Saudi Arabia's Hima Cultural Area was on Saturday officially recognized by UNESCO as a World Heritage Site during its 44th session held online and chaired from Fuzhou, China.
Located in an arid and mountainous area of southwest Saudi Arabia, on one of the Arabian Peninsula's ancient caravan routes, the Hima Cultural Area contains a substantial collection of rock art images depicting hunting, fauna, flora and lifestyles in a cultural continuity of 7,000 years, according to the UNESCO official website.
Travellers and armies camping on the site left a wealth of rock inscriptions and petroglyphs through the ages and until the late 20th century, most of which are preserved in pristine condition, it said.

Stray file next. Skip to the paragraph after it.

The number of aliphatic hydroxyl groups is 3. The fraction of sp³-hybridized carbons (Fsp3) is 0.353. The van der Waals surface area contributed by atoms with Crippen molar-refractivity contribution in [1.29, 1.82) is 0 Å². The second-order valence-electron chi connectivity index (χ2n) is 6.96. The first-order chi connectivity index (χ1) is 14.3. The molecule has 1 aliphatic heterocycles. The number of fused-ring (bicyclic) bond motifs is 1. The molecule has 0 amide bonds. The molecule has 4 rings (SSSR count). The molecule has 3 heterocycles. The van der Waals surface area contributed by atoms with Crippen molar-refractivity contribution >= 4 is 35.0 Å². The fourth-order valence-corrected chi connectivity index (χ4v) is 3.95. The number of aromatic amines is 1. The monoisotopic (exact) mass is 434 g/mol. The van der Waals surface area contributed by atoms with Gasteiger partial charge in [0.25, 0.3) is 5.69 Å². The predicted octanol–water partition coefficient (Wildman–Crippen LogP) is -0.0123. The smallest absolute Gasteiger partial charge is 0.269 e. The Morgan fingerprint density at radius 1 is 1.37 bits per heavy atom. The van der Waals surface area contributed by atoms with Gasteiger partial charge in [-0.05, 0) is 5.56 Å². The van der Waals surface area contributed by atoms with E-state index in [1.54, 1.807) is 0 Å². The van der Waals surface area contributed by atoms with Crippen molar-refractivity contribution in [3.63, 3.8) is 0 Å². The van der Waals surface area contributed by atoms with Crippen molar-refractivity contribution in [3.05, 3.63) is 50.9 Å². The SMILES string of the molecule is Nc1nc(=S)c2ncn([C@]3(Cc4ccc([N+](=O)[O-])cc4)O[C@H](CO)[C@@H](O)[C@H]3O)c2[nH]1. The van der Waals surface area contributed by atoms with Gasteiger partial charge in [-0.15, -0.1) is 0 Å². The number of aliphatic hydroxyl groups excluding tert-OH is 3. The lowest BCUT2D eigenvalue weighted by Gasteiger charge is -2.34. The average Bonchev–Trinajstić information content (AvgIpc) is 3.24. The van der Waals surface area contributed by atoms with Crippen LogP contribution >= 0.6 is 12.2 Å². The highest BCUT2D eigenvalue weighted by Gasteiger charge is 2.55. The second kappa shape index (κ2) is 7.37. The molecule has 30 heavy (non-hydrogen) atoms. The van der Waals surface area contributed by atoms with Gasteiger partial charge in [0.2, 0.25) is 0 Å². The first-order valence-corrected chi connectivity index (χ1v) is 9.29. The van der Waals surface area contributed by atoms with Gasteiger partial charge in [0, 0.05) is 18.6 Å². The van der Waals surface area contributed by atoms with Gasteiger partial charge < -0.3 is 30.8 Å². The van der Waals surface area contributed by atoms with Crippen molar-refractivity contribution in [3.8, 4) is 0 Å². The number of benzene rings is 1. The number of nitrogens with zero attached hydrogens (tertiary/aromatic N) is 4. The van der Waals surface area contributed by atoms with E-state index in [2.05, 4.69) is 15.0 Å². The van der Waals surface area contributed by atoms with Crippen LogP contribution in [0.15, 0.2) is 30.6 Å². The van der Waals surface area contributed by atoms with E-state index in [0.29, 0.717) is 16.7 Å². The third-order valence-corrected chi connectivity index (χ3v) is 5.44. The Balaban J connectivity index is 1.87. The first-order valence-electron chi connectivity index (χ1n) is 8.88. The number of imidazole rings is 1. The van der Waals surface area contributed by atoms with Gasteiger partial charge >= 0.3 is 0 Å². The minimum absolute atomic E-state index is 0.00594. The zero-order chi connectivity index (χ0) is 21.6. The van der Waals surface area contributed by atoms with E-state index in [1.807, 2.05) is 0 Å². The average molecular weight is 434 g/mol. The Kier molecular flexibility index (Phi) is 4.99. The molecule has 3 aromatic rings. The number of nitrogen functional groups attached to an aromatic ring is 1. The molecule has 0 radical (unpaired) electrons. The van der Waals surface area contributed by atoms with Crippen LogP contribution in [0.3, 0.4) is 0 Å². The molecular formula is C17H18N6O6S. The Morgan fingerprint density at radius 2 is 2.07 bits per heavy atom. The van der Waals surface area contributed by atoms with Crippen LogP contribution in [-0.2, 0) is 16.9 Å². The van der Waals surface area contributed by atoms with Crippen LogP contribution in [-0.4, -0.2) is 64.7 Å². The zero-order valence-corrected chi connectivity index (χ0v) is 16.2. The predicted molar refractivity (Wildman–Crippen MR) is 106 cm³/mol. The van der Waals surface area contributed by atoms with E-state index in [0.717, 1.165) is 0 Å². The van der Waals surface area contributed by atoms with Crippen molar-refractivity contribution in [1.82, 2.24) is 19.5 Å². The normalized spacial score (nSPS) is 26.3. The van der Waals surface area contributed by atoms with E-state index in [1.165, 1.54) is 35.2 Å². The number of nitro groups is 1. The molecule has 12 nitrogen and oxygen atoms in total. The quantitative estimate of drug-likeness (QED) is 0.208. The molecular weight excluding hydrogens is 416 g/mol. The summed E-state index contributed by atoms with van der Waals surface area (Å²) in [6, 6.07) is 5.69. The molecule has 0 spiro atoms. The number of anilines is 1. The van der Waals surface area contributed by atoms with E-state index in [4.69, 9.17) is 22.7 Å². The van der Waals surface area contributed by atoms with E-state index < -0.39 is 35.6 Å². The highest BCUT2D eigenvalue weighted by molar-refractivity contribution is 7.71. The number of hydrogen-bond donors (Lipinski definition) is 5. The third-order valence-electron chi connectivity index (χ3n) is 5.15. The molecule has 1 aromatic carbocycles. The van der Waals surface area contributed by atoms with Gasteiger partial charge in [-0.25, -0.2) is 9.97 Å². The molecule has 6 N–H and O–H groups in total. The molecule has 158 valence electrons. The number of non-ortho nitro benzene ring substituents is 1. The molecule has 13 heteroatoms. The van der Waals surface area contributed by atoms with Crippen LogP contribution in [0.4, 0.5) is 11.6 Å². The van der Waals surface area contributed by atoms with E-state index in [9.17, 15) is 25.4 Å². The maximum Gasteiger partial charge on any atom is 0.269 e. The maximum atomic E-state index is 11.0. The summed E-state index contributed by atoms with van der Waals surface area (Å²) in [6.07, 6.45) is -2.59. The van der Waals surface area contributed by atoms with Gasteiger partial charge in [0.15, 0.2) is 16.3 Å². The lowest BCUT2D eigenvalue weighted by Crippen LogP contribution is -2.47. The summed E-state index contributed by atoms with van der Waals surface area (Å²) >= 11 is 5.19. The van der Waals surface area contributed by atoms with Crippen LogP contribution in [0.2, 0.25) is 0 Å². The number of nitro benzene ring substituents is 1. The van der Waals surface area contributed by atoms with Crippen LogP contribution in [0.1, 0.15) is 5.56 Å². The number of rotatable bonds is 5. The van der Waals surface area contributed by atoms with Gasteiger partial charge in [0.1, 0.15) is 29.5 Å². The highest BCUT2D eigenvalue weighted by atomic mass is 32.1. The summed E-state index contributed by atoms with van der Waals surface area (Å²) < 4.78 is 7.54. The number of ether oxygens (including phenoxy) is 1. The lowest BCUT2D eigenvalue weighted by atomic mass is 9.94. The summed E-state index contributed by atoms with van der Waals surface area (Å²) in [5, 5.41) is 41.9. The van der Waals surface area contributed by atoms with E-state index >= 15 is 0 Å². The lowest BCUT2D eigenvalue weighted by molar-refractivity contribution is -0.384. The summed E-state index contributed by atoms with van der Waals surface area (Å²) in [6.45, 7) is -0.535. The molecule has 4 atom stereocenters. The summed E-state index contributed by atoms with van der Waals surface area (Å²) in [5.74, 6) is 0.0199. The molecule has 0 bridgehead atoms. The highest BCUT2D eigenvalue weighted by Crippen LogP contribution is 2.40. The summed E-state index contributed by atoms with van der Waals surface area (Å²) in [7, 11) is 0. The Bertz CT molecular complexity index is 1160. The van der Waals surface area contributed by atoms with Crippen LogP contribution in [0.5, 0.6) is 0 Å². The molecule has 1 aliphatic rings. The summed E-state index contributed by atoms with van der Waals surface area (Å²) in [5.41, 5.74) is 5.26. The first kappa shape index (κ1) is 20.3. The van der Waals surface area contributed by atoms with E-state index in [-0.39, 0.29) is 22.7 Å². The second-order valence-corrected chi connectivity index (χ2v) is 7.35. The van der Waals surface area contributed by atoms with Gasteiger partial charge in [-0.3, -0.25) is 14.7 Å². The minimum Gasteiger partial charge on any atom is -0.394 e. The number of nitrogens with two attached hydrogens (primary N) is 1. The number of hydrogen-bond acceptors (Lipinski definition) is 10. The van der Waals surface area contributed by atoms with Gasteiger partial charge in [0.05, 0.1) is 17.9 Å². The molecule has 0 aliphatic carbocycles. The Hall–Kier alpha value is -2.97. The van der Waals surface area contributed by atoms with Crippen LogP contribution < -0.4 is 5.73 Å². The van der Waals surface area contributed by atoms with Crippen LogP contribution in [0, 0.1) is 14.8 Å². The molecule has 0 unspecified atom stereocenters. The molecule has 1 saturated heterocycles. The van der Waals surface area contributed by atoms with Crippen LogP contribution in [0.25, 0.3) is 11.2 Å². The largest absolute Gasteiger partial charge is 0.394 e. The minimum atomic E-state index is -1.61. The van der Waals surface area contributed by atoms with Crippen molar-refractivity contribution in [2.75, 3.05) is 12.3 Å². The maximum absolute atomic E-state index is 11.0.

"The area has outstanding universal value, providing us with many lessons about the evolution of human culture and life in ancient times," said Jasir Alherbish, head of the Heritage Commission.
"We are working to preserve the area and conduct further research on these rock art images. We welcome more local and international travellers to visit this historic cultural site," Alherbish added.
The preservation and protection of Saudi Arabia's cultural and natural heritage is a key part of the kingdom's 2030 Vision.